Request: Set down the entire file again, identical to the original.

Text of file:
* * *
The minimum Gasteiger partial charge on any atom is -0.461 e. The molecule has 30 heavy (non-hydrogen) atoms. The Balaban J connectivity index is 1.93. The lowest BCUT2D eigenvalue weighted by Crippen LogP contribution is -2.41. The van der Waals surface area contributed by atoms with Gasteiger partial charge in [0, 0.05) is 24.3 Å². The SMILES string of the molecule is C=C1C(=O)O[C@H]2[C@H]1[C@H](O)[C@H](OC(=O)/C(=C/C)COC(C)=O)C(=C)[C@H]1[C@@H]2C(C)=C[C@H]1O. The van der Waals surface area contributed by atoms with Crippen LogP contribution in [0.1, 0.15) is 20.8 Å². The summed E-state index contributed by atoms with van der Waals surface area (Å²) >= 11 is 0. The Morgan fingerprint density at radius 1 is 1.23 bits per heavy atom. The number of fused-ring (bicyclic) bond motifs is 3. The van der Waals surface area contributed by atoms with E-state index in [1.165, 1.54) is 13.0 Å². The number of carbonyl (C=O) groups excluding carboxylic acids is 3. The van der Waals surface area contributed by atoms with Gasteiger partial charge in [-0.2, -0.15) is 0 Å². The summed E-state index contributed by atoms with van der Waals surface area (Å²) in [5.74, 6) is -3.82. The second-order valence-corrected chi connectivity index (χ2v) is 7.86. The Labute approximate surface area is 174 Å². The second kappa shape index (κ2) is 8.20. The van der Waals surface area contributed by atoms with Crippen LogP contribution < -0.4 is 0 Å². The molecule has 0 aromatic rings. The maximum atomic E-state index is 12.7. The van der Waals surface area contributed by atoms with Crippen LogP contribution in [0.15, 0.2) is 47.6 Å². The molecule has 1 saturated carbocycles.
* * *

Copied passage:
The minimum Gasteiger partial charge on any atom is -0.461 e. The molecule has 30 heavy (non-hydrogen) atoms. The Balaban J connectivity index is 1.93. The lowest BCUT2D eigenvalue weighted by Crippen LogP contribution is -2.41. The van der Waals surface area contributed by atoms with Gasteiger partial charge in [0, 0.05) is 24.3 Å². The SMILES string of the molecule is C=C1C(=O)O[C@H]2[C@H]1[C@H](O)[C@H](OC(=O)/C(=C/C)COC(C)=O)C(=C)[C@H]1[C@@H]2C(C)=C[C@H]1O. The van der Waals surface area contributed by atoms with Crippen LogP contribution in [0.1, 0.15) is 20.8 Å². The summed E-state index contributed by atoms with van der Waals surface area (Å²) >= 11 is 0. The Morgan fingerprint density at radius 1 is 1.23 bits per heavy atom. The number of fused-ring (bicyclic) bond motifs is 3. The van der Waals surface area contributed by atoms with E-state index in [1.165, 1.54) is 13.0 Å². The number of carbonyl (C=O) groups excluding carboxylic acids is 3. The van der Waals surface area contributed by atoms with Gasteiger partial charge in [-0.2, -0.15) is 0 Å². The summed E-state index contributed by atoms with van der Waals surface area (Å²) in [5.74, 6) is -3.82. The second-order valence-corrected chi connectivity index (χ2v) is 7.86. The Labute approximate surface area is 174 Å². The second kappa shape index (κ2) is 8.20. The van der Waals surface area contributed by atoms with Crippen LogP contribution < -0.4 is 0 Å². The molecule has 0 aromatic rings. The maximum atomic E-state index is 12.7. The van der Waals surface area contributed by atoms with Crippen LogP contribution in [0.15, 0.2) is 47.6 Å². The molecule has 1 saturated carbocycles.